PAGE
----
Dwi Pada Sirsasana

Definition - What does Dwi Pada Sirsasana mean?

Dwi pada sirasana is a seated yoga posture that requires flexibility and balance and is part of the intermediate series of Ashtanga yoga. The name of this pose is derived from four Sanskrit words - dwi, meaning “two,” pada, which means “feet,” sir, meaning “head” and asana, meaning “pose” or “posture.”

From a seated position with the legs in front, each foot is wrapped around the shoulders and behind the head, with the weight balancing on the sitting bones. The hands are placed in prayer position.

In English, dwi pada sirasana is known as "feet behind the head pose."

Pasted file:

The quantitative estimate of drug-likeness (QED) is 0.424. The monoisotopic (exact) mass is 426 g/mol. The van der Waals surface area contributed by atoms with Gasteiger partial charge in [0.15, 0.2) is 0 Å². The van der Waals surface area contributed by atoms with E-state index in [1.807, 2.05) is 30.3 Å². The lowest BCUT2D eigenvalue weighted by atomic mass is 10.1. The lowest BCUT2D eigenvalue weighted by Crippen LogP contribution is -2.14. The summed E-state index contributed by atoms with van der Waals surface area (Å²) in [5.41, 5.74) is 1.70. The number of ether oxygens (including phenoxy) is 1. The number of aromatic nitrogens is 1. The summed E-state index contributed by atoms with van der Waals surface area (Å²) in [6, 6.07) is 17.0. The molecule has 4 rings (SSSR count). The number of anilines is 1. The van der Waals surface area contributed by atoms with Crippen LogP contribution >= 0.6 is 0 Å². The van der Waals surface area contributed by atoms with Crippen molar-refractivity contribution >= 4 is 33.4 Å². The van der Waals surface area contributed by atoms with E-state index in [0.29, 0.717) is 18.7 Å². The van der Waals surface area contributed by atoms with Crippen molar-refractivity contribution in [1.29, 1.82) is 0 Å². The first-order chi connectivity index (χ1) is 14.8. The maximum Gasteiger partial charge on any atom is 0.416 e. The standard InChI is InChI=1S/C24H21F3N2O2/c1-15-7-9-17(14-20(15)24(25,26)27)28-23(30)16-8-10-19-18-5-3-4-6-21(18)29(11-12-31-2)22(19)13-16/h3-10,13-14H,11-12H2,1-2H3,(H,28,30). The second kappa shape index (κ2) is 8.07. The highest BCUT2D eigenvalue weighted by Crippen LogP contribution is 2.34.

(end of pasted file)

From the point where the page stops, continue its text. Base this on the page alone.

Yogapedia explains Dwi Pada Sirsasana

Traditionally, dwi pada sirasana is believed to open the svadhisthana (sacral) chakra, known as the center of creative and sexual energy. Activating this chakra through the practice of dwi pada sirasana is a way to connect to the concept of self-knowledge and inner truth, because svadisthana is connected to the emotions that affect intimacy, relationships and acceptance, particularly of oneself. On the creative side, the chakra is associated the arts, creativity at work and even procreation.

Dwi pada sirsasana is believed to increase kundalini energy and enthusiasm as well.

In a more advanced expression of the pose, the hands are placed on the ground and then the elbows are straightened, lifting the body off the ground.

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